Former President Donald Trump arrives at New Orleans International Airport in New Orleans, Tuesday, July 25, 2023. Credit: Gerald Herbert / AP

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Donald Trump’s critics sometimes compare him to a man whose name arouses a strongly negative reaction: Nazi Germany’s Adolf Hitler, who used his   1933 democratic election to quickly end democracy. But Hitler was an historic monster, so that comparison goes too far.

The better parallel could see Trump as “The Man Who Would Be King,” told in Rudyard Kipling’s story about the failed hopes of a would-be ruler.

The king in question is King George III of Great Britain, a man we like to dislike. His despotic rule was rejected in 1776 by the 13 American colonies that created the independent United States of America.

Their   Declaration of Independence is mostly a list of the king’s “repeated injuries and usurpations.” Some of those charges work for Trump.

“He has incited domestic insurrections amongst us.” Whether Trump is finally held legally responsible for causing the January 6 assault on the Capitol, his followers there believed he wanted them to overturn the presidential election by force. He “incited” them to insurrection.

“He has combined with others, giving his assent to acts of pretended legislation.” Agreeing to the illegal creation of counterfeit presidential electors in several states, who were meant to displace the legal winners on January 6, is a prime case of “pretended legislation.”

“He has obstructed the administration of justice.” When public officials, who had sworn allegiance to the Constitution, did not follow his orders, he either fired them (U.S. Attorney General   Jeff Sessions, FBI Director   James Comey) or threatened them ( Brad Raffensberger, Georgia secretary of state). He flouted a subpoena for presidential documents and hid them.

He was charged with “refusing to … encourage migration hither” to prevent population growth by new Americans. “Build the Wall!”

King George depended on his “divine right” to rule. The purpose of the Declaration and the Revolution was to replace the regal God-given authority with a government created by the people that could not be controlled by a single person.

The real Revolution was the democratic Constitution, created in a world almost totally dominated by countries under one person’s control. The balances struck between the federal government and the states and among the legislative, executive and judicial branches were meant to make royal-style rule impossible.

Now, Trump offers a different take on the Constitution. “I have an Article II, where I have the right to do whatever I want as president,” he said while in office.

Article II of the Constitution states: “The executive power shall be invested in a President of the United States of America.” It does not say “all power” belongs to the president.

Article I states: “All legislative powers … shall be vested in a Congress of the United States….” Congress makes the federal laws. Period. Article II requires the president “to   take care that the laws be faithfully executed.” That falls far short of “the right to do whatever I want as president.”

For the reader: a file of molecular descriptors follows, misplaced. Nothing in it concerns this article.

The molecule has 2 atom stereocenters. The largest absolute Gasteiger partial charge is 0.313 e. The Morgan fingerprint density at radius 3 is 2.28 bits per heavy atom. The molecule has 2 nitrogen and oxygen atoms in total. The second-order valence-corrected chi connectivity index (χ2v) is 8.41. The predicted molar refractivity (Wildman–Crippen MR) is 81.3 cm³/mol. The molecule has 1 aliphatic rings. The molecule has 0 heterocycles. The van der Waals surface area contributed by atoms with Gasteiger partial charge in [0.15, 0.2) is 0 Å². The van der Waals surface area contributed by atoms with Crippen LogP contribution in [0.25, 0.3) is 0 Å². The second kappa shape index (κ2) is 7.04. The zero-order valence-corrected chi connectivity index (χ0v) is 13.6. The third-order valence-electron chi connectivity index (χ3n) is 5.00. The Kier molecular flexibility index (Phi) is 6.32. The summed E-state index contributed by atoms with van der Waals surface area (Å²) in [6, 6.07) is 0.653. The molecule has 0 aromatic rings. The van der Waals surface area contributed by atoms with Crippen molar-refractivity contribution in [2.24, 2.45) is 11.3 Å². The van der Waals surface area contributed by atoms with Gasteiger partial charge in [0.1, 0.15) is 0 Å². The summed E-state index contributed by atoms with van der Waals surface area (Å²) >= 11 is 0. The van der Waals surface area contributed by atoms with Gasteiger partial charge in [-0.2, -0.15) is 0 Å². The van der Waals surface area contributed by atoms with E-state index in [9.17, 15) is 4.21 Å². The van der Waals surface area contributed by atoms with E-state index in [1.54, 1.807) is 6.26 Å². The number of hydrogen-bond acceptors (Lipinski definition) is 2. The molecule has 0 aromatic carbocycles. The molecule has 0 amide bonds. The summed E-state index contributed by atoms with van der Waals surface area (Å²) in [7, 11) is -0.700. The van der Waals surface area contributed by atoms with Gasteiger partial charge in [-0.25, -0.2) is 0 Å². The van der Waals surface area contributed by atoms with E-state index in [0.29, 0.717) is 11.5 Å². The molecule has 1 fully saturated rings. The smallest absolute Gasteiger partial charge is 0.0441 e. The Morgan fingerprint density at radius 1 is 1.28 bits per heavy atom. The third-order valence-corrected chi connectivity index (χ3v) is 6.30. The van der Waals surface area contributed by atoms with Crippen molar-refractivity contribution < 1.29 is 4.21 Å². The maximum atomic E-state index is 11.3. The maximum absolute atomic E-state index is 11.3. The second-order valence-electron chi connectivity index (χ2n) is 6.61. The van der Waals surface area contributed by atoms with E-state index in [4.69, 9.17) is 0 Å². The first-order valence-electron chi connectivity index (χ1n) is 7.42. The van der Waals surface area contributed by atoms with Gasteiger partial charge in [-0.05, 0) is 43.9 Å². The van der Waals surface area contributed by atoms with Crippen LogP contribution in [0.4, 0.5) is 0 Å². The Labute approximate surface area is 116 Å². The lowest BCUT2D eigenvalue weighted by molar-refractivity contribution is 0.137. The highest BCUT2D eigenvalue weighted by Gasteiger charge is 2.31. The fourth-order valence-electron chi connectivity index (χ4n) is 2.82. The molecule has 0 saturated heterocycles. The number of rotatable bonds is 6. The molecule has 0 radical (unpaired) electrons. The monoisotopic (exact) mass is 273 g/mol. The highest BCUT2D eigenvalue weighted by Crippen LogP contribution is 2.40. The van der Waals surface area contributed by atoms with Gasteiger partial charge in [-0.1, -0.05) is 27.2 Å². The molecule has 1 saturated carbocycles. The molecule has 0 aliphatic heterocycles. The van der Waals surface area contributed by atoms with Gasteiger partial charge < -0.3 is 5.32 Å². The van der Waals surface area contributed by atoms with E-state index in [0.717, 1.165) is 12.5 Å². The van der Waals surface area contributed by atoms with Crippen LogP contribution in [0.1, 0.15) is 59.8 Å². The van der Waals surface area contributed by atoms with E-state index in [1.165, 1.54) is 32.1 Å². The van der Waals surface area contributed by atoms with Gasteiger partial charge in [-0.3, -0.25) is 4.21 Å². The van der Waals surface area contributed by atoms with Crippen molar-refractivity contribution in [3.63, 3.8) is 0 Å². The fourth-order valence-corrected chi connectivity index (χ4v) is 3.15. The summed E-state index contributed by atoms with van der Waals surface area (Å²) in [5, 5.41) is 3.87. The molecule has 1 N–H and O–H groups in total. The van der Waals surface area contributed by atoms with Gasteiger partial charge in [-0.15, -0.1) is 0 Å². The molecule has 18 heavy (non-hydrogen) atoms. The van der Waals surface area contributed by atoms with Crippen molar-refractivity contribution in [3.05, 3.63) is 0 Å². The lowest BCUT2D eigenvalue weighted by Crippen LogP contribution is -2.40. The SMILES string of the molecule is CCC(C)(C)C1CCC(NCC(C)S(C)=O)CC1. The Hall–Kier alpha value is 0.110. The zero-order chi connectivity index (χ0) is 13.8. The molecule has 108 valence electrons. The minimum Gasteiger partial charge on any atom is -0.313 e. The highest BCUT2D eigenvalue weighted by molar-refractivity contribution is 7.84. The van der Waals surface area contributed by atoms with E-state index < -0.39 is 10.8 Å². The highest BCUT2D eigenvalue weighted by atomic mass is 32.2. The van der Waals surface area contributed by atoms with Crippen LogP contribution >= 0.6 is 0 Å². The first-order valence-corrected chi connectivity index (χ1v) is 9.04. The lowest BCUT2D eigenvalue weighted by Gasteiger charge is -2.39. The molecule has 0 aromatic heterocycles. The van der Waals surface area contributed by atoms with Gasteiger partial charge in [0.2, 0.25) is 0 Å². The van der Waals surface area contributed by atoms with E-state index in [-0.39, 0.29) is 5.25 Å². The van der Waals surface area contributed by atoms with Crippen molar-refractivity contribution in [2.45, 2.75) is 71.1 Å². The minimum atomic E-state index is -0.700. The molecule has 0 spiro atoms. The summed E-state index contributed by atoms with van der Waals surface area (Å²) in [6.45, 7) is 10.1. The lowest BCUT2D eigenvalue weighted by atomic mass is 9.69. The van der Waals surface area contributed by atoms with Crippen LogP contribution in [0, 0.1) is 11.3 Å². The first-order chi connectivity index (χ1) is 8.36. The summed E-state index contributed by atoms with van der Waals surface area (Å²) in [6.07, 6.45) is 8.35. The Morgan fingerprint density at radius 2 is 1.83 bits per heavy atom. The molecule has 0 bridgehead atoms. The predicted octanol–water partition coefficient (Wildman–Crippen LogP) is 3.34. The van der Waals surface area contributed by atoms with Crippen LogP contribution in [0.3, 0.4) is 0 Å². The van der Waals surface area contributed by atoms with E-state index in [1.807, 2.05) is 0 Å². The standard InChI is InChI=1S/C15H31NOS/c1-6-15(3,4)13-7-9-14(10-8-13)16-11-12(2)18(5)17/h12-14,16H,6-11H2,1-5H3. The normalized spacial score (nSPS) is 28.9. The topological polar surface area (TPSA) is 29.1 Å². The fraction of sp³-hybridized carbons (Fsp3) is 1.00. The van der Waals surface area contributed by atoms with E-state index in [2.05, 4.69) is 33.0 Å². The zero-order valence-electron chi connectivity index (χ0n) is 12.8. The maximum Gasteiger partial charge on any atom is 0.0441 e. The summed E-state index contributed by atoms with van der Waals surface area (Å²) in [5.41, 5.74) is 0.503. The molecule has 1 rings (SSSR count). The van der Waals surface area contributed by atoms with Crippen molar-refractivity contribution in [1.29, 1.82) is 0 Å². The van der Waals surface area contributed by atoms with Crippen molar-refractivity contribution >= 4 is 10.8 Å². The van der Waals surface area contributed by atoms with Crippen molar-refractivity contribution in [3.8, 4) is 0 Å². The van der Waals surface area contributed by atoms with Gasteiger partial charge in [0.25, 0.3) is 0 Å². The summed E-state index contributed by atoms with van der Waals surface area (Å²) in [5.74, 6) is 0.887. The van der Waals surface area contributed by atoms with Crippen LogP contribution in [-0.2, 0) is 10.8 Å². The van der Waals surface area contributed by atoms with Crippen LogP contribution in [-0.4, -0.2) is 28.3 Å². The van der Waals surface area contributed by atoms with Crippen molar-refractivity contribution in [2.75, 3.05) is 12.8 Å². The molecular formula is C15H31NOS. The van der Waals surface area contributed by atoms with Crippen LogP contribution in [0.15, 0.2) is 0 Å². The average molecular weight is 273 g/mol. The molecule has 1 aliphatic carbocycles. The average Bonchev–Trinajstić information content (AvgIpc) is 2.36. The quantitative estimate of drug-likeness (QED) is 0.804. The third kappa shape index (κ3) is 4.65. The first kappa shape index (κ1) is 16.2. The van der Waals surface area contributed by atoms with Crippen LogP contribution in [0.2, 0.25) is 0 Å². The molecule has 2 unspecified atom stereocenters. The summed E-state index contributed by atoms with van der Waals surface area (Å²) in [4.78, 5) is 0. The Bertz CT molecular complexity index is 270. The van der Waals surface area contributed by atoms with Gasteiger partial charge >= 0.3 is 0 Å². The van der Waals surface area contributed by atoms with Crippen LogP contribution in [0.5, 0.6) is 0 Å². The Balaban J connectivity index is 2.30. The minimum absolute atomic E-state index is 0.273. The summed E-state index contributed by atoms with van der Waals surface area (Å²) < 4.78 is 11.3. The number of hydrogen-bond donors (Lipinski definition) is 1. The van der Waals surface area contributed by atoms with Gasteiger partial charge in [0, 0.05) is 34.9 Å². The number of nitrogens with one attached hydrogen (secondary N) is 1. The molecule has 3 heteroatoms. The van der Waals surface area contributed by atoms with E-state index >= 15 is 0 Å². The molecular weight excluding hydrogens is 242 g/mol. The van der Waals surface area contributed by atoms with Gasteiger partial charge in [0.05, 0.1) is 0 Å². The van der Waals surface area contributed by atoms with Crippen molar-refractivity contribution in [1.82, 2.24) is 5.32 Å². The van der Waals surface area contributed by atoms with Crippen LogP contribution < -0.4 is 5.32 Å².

If elected in 2024, Trump   proposes to act as if he has unlimited power. He has made clear that he would overrule the independent judgment of the Justice Department and regulatory agencies, refuse to spend money appropriated by Congress and replace thousands of civil service positions with his political appointees. And he would open an investigation of President Joe Biden.

It seems that he expects to have a compliant Congress go along with his plans. If he and a Republican congressional majority are elected in 2024, he will take their joint victory as a sign that the public approves of his plans. That’s why he is stating his intentions now.

In effect, Trump’s intentions would amend the Constitution. While Congress has delegated many of its powers to executive agencies, it retains the right to define their authority and displace or eliminate them. None exists without congressional authority.

The former president’s view reflects the “unitary executive theory,” which would give him complete control over every agency of government. The theory has been around as long as the Constitution. President George W. Bush was a believer. Ignoring Congress and the courts, he signed new laws while saying parts of them were unconstitutional and he would not enforce them.

This form of government may fall just short of absolute royal power, so long as there are regular, free elections. Those in charge may change; today’s dominators may be tomorrow’s dominated.

As for free elections, Trump has claimed that he should be able to   serve more than the constitutional two terms. Was it a joke? A trial balloon? Regal presidential status?

In more practical terms, Trump’s plans directly raise the issue of authoritarian versus democratic government. Should presidential elections give us leaders who do “whatever” they want or are subject to checks and balances? That could be the big question on the 2024 ballot.



Gordon L. Weil formerly wrote for the Washington Post and other newspapers, served on the U.S. Senate and EU staffs, headed Maine state agencies and was a Harpswell selectman.